14. If we take into strict account the import of this appellation, it will appear, as Lücke, Huther, and Düsterdieck have maintained, to make rather for than against the authorship by St. John. For in the first place, assuming, which is very doubtful, the existence of such a person as John the Presbyter, this name could only have been given him by those who wished to distinguish him from the Apostle, and would never have been assumed by himself as a personal one, seeing that he bore it in common with many others his co-presbyters.

15. Again, such an appellation is not without example as used of Apostles, and might bear two possible senses, either of which would here be preferable to the one just impugned. In the very fragment of Papias from which the existence of the presbyter John is inferred, he several times uses the term presbyter of Apostles and apostolic men as a class. He tells of “the things which he had learned from the presbyters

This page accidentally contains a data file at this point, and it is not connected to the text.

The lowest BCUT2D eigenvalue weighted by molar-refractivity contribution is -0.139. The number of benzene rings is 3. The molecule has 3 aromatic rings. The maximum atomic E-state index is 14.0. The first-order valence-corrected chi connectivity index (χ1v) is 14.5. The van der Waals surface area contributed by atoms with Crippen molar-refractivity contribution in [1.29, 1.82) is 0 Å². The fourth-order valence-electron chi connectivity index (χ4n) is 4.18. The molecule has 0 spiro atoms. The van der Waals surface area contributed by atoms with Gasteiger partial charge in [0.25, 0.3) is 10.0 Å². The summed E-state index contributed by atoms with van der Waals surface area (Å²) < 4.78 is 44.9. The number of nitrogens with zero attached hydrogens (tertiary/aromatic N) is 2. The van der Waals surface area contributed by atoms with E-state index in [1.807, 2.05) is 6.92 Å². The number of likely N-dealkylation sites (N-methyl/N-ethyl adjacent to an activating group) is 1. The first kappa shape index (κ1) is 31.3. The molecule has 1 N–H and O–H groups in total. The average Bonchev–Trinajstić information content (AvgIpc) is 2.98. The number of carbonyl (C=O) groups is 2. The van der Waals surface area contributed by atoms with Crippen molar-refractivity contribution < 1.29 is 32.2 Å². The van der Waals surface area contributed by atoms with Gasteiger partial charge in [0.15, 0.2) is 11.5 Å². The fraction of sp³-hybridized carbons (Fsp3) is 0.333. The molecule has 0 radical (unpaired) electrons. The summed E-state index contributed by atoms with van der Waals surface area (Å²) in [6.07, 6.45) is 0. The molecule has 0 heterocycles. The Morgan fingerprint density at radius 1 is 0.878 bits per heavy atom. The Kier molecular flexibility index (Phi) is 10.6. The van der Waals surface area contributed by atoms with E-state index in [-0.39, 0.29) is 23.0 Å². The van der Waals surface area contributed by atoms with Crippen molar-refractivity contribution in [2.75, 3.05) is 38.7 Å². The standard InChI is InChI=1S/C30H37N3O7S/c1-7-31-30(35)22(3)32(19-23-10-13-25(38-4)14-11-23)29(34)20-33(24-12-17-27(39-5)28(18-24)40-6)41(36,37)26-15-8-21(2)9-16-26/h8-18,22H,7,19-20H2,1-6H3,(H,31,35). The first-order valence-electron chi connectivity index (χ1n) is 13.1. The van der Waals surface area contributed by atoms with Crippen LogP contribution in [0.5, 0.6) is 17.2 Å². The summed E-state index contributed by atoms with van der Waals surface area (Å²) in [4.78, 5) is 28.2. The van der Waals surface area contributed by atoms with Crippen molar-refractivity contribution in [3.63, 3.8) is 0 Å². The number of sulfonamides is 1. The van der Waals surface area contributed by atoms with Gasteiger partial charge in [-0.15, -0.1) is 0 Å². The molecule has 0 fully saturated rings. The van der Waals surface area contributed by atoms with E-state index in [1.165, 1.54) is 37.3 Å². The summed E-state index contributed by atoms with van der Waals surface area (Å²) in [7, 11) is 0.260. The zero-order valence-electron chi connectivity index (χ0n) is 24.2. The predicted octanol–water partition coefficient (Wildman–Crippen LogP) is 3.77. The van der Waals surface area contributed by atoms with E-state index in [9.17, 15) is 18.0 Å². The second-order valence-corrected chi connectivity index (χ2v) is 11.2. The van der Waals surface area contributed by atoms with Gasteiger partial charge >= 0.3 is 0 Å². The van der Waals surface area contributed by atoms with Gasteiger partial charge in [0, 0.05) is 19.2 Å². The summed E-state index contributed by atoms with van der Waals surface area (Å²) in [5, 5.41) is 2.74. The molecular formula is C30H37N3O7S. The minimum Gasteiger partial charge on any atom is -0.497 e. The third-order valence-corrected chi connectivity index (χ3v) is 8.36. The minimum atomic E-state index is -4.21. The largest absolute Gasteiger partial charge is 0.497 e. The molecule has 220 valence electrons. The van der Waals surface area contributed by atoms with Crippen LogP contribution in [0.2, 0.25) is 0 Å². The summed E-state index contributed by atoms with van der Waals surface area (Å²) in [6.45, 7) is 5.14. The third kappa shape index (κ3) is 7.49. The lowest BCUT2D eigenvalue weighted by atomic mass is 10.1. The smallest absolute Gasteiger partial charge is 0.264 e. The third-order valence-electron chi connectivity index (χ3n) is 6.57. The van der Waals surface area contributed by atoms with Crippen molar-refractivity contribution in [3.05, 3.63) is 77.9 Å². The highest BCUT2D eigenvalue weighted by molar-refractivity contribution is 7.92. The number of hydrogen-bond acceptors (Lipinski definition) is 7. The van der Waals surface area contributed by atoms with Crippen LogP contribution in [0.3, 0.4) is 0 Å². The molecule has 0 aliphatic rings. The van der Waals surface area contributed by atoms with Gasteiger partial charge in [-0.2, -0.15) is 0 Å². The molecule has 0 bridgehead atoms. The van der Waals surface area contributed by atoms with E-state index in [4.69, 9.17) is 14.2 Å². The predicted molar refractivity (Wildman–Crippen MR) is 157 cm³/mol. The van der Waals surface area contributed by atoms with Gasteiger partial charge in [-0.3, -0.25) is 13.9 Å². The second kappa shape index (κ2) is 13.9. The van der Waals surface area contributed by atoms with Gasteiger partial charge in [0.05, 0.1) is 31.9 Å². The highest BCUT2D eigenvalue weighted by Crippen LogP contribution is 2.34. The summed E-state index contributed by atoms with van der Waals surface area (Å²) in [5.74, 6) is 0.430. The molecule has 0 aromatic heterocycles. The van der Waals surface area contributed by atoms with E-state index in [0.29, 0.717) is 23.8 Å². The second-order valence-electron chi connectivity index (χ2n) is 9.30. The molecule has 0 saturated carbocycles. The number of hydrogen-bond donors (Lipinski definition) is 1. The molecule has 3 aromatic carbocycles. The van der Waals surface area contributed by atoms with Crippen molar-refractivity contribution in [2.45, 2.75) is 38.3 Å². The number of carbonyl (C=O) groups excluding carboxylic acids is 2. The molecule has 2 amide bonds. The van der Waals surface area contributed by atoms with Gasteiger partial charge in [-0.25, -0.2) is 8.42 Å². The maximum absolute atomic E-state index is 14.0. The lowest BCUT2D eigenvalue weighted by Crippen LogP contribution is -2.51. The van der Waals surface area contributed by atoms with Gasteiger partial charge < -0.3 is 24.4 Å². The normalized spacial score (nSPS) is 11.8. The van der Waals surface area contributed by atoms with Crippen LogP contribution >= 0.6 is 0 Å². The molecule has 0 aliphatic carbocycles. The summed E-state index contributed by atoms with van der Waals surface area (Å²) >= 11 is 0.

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(elders) :” he says that if he met with any one who had conversed with “the presbyters ” (“elders "), he enquired about “the sayings of the presbyters ” (“elders ”). Here it is certain that the term “presbyter? must not be taken officially, but of priority in time and dignity: it bears that meaning from which its official was derived, not that official sense itself.

16. And this leads us to the other meaning, that of the old age of the Writer St. Paul in Philem. 9, calls himself “ Paul the aged” (presbytés) in this sense : and “presbyterosis but another form of the same word, though a form carrying a different possible meaning.